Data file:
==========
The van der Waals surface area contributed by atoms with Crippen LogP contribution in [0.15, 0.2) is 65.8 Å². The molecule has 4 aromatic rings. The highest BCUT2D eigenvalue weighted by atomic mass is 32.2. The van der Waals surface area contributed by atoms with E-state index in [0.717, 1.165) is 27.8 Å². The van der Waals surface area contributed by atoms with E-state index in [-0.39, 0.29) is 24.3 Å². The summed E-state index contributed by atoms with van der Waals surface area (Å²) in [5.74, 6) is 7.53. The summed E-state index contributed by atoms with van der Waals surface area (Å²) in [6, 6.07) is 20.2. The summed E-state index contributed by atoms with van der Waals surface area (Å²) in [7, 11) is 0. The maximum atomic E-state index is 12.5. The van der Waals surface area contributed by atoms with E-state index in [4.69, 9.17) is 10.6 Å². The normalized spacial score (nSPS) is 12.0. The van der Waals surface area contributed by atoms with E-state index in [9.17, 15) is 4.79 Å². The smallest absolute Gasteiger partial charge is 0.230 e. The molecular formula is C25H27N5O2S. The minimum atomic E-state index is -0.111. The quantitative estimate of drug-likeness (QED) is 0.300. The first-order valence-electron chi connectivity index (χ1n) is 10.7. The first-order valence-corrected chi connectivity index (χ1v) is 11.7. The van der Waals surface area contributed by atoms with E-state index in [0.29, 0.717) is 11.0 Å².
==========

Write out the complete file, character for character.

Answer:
The van der Waals surface area contributed by atoms with Crippen LogP contribution in [0.15, 0.2) is 65.8 Å². The molecule has 4 aromatic rings. The highest BCUT2D eigenvalue weighted by atomic mass is 32.2. The van der Waals surface area contributed by atoms with E-state index in [0.717, 1.165) is 27.8 Å². The van der Waals surface area contributed by atoms with E-state index in [-0.39, 0.29) is 24.3 Å². The summed E-state index contributed by atoms with van der Waals surface area (Å²) in [5.74, 6) is 7.53. The summed E-state index contributed by atoms with van der Waals surface area (Å²) in [6, 6.07) is 20.2. The summed E-state index contributed by atoms with van der Waals surface area (Å²) in [7, 11) is 0. The maximum atomic E-state index is 12.5. The van der Waals surface area contributed by atoms with E-state index in [4.69, 9.17) is 10.6 Å². The normalized spacial score (nSPS) is 12.0. The van der Waals surface area contributed by atoms with E-state index in [9.17, 15) is 4.79 Å². The smallest absolute Gasteiger partial charge is 0.230 e. The molecular formula is C25H27N5O2S. The minimum atomic E-state index is -0.111. The quantitative estimate of drug-likeness (QED) is 0.300. The first-order valence-electron chi connectivity index (χ1n) is 10.7. The first-order valence-corrected chi connectivity index (χ1v) is 11.7. The van der Waals surface area contributed by atoms with E-state index in [0.29, 0.717) is 11.0 Å².